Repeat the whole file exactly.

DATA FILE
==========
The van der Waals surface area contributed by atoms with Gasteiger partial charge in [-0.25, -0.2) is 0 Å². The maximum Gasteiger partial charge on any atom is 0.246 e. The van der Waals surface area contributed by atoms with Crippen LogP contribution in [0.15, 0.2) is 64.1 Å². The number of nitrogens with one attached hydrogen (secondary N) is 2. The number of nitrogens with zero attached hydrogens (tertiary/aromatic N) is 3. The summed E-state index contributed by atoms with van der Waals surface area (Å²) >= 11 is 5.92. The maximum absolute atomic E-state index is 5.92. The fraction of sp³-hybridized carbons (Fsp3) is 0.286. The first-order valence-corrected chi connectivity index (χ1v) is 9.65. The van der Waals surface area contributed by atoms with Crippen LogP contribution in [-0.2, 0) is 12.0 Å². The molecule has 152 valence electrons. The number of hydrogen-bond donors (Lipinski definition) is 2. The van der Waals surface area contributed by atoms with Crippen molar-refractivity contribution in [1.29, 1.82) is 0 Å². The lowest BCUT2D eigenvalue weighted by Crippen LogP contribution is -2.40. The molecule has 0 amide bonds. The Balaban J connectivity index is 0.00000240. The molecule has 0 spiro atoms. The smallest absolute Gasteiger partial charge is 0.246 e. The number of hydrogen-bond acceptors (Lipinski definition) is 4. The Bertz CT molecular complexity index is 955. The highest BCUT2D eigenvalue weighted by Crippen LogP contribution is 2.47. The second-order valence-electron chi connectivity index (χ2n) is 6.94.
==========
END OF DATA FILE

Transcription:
The van der Waals surface area contributed by atoms with Gasteiger partial charge in [-0.25, -0.2) is 0 Å². The maximum Gasteiger partial charge on any atom is 0.246 e. The van der Waals surface area contributed by atoms with Crippen LogP contribution in [0.15, 0.2) is 64.1 Å². The number of nitrogens with one attached hydrogen (secondary N) is 2. The number of nitrogens with zero attached hydrogens (tertiary/aromatic N) is 3. The summed E-state index contributed by atoms with van der Waals surface area (Å²) >= 11 is 5.92. The maximum absolute atomic E-state index is 5.92. The fraction of sp³-hybridized carbons (Fsp3) is 0.286. The first-order valence-corrected chi connectivity index (χ1v) is 9.65. The van der Waals surface area contributed by atoms with Crippen LogP contribution in [-0.2, 0) is 12.0 Å². The molecule has 152 valence electrons. The number of hydrogen-bond donors (Lipinski definition) is 2. The van der Waals surface area contributed by atoms with Crippen molar-refractivity contribution in [1.29, 1.82) is 0 Å². The lowest BCUT2D eigenvalue weighted by Crippen LogP contribution is -2.40. The molecule has 0 amide bonds. The Balaban J connectivity index is 0.00000240. The molecule has 0 spiro atoms. The smallest absolute Gasteiger partial charge is 0.246 e. The number of hydrogen-bond acceptors (Lipinski definition) is 4. The Bertz CT molecular complexity index is 955. The highest BCUT2D eigenvalue weighted by Crippen LogP contribution is 2.47. The second-order valence-electron chi connectivity index (χ2n) is 6.94.